Interestingly, despite the quote above, SQ754 includes a provision that claims it cannot be repealed or amended, even if Oklahoma voters unanimously wanted it changed. By doing so, Republican lawmakers seek to strip Oklahoma voters of their fundamental right of self-governance. That’s how little they trust the voters.

The mix of State Questions 744 and 754 on the same ballot guarantees protracted and expensive litigation if they both pass. With one mandate pitted against another, eventually the Supreme Court will have to untangle the mess. Voters would be wise to stand up for their right to govern themselves and save a lot of taxpayer dollars by voting no on State Question 754.

As for 744, it’s a good idea. Republican lawmakers have already strangled Oklahoma education too far. We need to educate our children, to give them a solid foundation on which they can begin their lives, so this state can be a better place in which to live. A decent education is one of the fundamental expectations we should have for state government.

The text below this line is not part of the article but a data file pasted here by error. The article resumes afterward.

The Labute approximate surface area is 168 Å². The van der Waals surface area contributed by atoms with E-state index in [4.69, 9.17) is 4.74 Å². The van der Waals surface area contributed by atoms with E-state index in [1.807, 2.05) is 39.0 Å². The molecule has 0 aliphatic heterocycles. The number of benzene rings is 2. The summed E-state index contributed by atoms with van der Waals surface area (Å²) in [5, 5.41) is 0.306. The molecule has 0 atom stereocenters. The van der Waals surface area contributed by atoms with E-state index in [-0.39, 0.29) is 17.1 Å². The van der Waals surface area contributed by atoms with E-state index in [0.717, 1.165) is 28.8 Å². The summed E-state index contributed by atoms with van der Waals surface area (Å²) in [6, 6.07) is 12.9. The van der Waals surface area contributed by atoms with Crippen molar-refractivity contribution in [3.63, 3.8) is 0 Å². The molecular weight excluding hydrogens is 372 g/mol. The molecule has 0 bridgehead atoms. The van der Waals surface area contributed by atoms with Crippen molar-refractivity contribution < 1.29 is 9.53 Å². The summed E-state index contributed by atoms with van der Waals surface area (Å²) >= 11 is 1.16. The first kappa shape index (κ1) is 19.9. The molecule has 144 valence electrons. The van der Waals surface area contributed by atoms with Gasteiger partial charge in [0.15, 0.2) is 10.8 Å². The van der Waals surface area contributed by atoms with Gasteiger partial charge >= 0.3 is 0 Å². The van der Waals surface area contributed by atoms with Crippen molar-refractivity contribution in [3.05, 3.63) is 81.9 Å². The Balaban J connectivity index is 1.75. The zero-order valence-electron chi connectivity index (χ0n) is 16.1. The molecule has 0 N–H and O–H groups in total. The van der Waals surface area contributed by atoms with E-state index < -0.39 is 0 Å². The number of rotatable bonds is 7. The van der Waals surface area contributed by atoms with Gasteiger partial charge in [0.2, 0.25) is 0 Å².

But lab equipment and textbooks and computers cost money. SQ744 should end Oklahoma’s cottage industry of bake sales and car washes to pay for pencils and paper.

This is indeed a “Hail Mary” attempt to score a touchdown in the education game. Lawmakers have had 103 years to get it right, and they’ve failed miserably. It’s time for the voters to make their priorities clear by voting yes on State Question 744, and forcing lawmakers to play the game of government by the people’s rules instead of their own.

WALTER JENNY JR. is an Edmond resident and community activist. He is a former secretary of the Oklahoma Democratic Party.

1
Text Only
Opinion